Publishing – The cornerstone of Making Money as a Songwriter

jon and jpo

Publishing is one of the most misunderstood parts of the whole songwriting business industry, yet it is what everything revolves around.


If you don’t know anything about publishing, and you are already working as a professional songwriter, then you are literally throwing money down the toilet.


There are a lot of publishers out there circling new artists like sharks, signing anyone that they can get their hands on! Do NOT be in a hurry to get a publishing deal. It costs a publisher nothing to sign you (unless you get a substantial advance), but once you are signed, you can be locked in for many years and they can even control aspects of your career. A good publishing deal can help facilitate your career internationally– a bad publishing deal is like a death sentence for any songwriter. And once you are in a bad publishing deal, it is very difficult to get out.


I am going to be dealing with publishing in great depth in this blog as this is the backbone of what is going to empower artists. I’ve met so many artists that have made the mistake of signing onerous publishing deals early on in their career and have had to spend a small fortune to get out. I have also signed a bad publishing deal before and it was one of the worst business experiences anyone could wish for.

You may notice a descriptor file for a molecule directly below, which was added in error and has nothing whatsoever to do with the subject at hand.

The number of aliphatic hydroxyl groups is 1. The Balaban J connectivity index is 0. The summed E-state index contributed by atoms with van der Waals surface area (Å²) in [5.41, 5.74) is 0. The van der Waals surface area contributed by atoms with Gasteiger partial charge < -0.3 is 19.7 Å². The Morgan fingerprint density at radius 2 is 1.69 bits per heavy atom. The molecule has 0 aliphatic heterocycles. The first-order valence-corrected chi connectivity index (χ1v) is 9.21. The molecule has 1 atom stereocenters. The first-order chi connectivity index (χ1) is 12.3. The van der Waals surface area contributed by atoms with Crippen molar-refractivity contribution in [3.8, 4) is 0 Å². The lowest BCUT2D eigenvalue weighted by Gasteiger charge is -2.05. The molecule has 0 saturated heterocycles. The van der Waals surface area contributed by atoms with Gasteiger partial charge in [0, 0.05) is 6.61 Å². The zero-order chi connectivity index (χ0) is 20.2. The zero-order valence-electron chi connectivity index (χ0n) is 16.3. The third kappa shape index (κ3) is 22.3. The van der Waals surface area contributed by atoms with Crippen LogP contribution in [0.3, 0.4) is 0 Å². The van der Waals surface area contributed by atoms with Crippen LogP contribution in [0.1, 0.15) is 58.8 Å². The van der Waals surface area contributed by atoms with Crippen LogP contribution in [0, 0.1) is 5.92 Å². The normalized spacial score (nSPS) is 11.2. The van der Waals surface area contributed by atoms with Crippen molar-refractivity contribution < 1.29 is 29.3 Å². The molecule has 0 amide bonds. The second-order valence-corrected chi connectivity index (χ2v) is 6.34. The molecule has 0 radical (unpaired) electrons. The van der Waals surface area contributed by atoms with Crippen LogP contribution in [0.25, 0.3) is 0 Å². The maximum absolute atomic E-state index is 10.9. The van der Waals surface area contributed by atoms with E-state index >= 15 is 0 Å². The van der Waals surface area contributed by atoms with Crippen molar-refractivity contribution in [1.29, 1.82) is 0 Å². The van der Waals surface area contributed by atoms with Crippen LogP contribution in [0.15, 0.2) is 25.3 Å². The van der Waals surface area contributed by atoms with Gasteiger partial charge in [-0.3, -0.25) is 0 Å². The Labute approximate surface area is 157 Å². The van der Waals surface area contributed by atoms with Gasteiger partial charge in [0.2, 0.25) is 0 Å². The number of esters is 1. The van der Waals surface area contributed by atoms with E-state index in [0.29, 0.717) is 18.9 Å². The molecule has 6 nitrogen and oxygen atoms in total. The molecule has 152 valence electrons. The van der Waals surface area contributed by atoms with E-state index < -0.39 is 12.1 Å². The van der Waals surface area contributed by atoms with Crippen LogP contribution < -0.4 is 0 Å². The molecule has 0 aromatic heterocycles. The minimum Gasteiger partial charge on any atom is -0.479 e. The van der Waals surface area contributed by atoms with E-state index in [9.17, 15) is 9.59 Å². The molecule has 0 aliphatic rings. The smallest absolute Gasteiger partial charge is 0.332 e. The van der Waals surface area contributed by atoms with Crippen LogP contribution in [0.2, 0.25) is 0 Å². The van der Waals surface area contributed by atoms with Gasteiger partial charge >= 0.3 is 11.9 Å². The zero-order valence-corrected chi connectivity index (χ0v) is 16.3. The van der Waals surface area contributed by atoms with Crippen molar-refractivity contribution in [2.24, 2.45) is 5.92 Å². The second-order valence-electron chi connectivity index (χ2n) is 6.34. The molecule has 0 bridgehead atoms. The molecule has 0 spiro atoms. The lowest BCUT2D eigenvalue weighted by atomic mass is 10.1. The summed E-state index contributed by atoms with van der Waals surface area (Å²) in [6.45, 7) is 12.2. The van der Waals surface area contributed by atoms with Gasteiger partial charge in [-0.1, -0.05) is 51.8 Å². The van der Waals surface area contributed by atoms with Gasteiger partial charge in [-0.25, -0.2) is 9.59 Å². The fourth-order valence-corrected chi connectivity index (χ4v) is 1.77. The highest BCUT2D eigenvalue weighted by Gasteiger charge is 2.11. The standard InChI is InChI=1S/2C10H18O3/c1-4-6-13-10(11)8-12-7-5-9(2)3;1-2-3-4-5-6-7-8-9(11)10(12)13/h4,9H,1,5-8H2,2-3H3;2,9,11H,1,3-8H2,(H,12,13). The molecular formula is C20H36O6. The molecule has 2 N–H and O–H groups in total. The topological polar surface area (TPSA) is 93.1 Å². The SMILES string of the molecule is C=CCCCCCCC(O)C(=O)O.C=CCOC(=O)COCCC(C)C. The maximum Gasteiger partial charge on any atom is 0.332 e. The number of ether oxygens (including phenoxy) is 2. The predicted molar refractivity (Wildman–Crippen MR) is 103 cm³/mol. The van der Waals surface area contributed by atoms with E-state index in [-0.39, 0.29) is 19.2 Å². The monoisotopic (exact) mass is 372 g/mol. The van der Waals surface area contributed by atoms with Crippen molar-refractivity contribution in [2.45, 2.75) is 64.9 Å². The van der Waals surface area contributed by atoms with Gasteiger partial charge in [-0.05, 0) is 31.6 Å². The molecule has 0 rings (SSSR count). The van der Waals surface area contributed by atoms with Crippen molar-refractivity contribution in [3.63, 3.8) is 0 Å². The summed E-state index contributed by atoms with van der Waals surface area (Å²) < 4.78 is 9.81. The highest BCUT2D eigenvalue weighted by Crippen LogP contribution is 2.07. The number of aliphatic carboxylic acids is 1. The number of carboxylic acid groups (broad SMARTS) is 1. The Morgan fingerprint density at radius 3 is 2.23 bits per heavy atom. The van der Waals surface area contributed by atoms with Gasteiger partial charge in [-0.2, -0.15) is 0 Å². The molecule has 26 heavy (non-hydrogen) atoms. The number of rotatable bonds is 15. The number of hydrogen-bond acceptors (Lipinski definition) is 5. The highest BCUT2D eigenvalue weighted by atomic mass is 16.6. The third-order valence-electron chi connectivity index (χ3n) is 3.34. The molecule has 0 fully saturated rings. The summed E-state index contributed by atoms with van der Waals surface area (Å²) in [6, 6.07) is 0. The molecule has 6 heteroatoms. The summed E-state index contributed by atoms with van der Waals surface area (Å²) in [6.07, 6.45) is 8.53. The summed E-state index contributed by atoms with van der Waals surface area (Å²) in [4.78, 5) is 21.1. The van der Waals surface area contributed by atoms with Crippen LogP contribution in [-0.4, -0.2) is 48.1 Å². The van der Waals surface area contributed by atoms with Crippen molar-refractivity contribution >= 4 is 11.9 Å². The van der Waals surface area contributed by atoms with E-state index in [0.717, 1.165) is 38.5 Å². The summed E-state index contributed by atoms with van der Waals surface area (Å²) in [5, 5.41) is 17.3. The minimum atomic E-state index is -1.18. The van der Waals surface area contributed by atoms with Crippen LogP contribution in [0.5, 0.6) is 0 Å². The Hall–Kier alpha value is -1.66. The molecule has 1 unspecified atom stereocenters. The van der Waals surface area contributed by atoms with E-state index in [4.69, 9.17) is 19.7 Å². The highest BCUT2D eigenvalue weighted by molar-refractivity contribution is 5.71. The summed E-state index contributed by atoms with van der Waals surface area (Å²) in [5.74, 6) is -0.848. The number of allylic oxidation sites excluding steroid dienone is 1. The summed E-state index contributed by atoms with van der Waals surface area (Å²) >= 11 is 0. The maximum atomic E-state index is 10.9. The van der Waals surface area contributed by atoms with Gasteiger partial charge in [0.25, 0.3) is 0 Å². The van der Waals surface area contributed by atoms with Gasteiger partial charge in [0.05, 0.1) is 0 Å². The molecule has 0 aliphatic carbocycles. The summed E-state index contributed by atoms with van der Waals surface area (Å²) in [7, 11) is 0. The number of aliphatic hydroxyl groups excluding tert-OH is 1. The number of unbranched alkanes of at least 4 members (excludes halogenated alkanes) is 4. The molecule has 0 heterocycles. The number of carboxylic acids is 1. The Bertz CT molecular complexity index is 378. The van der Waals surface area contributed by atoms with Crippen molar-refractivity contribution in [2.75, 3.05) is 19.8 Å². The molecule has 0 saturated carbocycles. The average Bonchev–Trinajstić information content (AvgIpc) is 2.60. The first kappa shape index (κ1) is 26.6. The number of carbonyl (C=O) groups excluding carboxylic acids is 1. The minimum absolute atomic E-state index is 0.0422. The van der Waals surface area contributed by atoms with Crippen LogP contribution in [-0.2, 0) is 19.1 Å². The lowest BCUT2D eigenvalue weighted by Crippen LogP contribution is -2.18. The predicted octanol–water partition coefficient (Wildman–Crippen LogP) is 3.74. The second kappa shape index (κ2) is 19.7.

That’s why such a large part of the Songwriting Business blog is going to be dedicated to publishing.


There are VERY simple ways you can register your publishing properly and professionally, get the most money from your songs possible, retain the rights and control over your work forever and not to have to stress about publishing ever again. That is what I call good Songwriting Business!


So what is publishing?

Just thought this was funny ….

In short, publishing is the legal rights to your song. If you write a song, then you own the publishing. If you co-write a song with a partner or bandmates, then you need to decide who gets how much of the publishing pie. Is it 50/50 or is it 60/40? In a band, when you are splitting publishing a few ways, things can get tricky and you need to decide early on – are you going to split the publishing evenly among all the writers or are you going to work out everyone’s individual contribution in each song. Remember that these splits directly affect how much money each writer is going to make and these splits take effect for life. So consider carefully.